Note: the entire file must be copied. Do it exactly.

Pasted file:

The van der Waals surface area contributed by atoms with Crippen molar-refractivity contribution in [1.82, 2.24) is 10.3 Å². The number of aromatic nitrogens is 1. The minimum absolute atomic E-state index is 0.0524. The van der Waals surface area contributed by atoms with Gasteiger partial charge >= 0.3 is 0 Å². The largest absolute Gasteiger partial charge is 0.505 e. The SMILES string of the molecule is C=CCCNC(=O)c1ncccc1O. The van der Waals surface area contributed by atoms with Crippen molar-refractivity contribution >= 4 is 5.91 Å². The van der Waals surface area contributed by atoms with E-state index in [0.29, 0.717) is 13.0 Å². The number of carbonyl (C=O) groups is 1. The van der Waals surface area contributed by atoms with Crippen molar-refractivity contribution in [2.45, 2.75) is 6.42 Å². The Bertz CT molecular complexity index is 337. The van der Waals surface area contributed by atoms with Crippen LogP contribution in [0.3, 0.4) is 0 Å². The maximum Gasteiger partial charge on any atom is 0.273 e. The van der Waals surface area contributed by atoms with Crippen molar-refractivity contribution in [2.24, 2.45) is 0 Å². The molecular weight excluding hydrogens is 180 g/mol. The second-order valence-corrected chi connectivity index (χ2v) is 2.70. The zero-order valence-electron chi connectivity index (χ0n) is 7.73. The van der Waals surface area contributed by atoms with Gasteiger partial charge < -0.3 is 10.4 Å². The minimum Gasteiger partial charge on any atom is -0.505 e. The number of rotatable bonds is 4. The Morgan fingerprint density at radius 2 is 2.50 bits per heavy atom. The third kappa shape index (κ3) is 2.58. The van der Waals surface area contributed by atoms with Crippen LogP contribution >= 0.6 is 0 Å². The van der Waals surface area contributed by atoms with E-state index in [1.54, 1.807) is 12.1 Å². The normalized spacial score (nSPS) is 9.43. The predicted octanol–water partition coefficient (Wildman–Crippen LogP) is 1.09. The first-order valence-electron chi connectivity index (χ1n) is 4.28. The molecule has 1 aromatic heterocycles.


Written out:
The van der Waals surface area contributed by atoms with Crippen molar-refractivity contribution in [1.82, 2.24) is 10.3 Å². The number of aromatic nitrogens is 1. The minimum absolute atomic E-state index is 0.0524. The van der Waals surface area contributed by atoms with Gasteiger partial charge >= 0.3 is 0 Å². The largest absolute Gasteiger partial charge is 0.505 e. The SMILES string of the molecule is C=CCCNC(=O)c1ncccc1O. The van der Waals surface area contributed by atoms with Crippen molar-refractivity contribution >= 4 is 5.91 Å². The van der Waals surface area contributed by atoms with E-state index in [0.29, 0.717) is 13.0 Å². The number of carbonyl (C=O) groups is 1. The van der Waals surface area contributed by atoms with Crippen molar-refractivity contribution in [2.45, 2.75) is 6.42 Å². The Bertz CT molecular complexity index is 337. The van der Waals surface area contributed by atoms with Crippen LogP contribution in [0.3, 0.4) is 0 Å². The maximum Gasteiger partial charge on any atom is 0.273 e. The van der Waals surface area contributed by atoms with Crippen molar-refractivity contribution in [2.24, 2.45) is 0 Å². The molecular weight excluding hydrogens is 180 g/mol. The second-order valence-corrected chi connectivity index (χ2v) is 2.70. The zero-order valence-electron chi connectivity index (χ0n) is 7.73. The van der Waals surface area contributed by atoms with Gasteiger partial charge < -0.3 is 10.4 Å². The minimum Gasteiger partial charge on any atom is -0.505 e. The number of rotatable bonds is 4. The Morgan fingerprint density at radius 2 is 2.50 bits per heavy atom. The third kappa shape index (κ3) is 2.58. The van der Waals surface area contributed by atoms with Crippen LogP contribution >= 0.6 is 0 Å². The van der Waals surface area contributed by atoms with E-state index in [1.54, 1.807) is 12.1 Å². The normalized spacial score (nSPS) is 9.43. The predicted octanol–water partition coefficient (Wildman–Crippen LogP) is 1.09. The first-order valence-electron chi connectivity index (χ1n) is 4.28. The molecule has 1 aromatic heterocycles.